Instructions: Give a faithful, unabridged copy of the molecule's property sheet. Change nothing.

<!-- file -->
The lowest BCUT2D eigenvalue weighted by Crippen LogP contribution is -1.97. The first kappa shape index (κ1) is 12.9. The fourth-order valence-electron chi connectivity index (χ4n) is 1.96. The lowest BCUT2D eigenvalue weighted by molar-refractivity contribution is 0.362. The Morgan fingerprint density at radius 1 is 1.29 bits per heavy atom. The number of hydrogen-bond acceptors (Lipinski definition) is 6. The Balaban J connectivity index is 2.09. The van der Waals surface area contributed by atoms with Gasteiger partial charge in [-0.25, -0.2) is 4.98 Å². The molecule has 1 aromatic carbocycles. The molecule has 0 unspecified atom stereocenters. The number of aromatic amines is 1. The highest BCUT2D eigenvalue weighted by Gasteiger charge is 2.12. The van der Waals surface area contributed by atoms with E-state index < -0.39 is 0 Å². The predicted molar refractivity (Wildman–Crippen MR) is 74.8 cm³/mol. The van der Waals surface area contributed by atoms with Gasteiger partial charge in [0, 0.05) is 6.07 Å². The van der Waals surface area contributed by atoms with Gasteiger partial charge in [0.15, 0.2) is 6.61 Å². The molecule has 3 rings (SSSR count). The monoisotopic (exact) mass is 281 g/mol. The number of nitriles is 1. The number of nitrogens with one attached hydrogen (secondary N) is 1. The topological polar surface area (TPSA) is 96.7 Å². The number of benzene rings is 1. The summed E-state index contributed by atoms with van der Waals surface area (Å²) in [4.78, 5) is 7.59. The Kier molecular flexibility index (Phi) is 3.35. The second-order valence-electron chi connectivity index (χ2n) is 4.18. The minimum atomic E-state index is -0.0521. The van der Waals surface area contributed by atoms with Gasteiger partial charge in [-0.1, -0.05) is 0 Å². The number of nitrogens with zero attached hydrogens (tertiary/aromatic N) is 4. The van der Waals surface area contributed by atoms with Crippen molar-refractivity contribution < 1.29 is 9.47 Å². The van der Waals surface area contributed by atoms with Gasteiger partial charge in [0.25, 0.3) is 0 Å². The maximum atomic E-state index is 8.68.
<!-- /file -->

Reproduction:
The lowest BCUT2D eigenvalue weighted by Crippen LogP contribution is -1.97. The first kappa shape index (κ1) is 12.9. The fourth-order valence-electron chi connectivity index (χ4n) is 1.96. The lowest BCUT2D eigenvalue weighted by molar-refractivity contribution is 0.362. The Morgan fingerprint density at radius 1 is 1.29 bits per heavy atom. The number of hydrogen-bond acceptors (Lipinski definition) is 6. The Balaban J connectivity index is 2.09. The van der Waals surface area contributed by atoms with Gasteiger partial charge in [-0.25, -0.2) is 4.98 Å². The molecule has 1 aromatic carbocycles. The molecule has 0 unspecified atom stereocenters. The number of aromatic amines is 1. The highest BCUT2D eigenvalue weighted by Gasteiger charge is 2.12. The van der Waals surface area contributed by atoms with E-state index < -0.39 is 0 Å². The predicted molar refractivity (Wildman–Crippen MR) is 74.8 cm³/mol. The van der Waals surface area contributed by atoms with Gasteiger partial charge in [0, 0.05) is 6.07 Å². The van der Waals surface area contributed by atoms with Gasteiger partial charge in [0.15, 0.2) is 6.61 Å². The molecule has 3 rings (SSSR count). The monoisotopic (exact) mass is 281 g/mol. The number of nitriles is 1. The number of nitrogens with one attached hydrogen (secondary N) is 1. The topological polar surface area (TPSA) is 96.7 Å². The number of benzene rings is 1. The summed E-state index contributed by atoms with van der Waals surface area (Å²) in [4.78, 5) is 7.59. The Kier molecular flexibility index (Phi) is 3.35. The second-order valence-electron chi connectivity index (χ2n) is 4.18. The minimum atomic E-state index is -0.0521. The van der Waals surface area contributed by atoms with Gasteiger partial charge in [-0.1, -0.05) is 0 Å². The number of nitrogens with zero attached hydrogens (tertiary/aromatic N) is 4. The van der Waals surface area contributed by atoms with Crippen molar-refractivity contribution < 1.29 is 9.47 Å². The van der Waals surface area contributed by atoms with Gasteiger partial charge in [0.25, 0.3) is 0 Å². The maximum atomic E-state index is 8.68.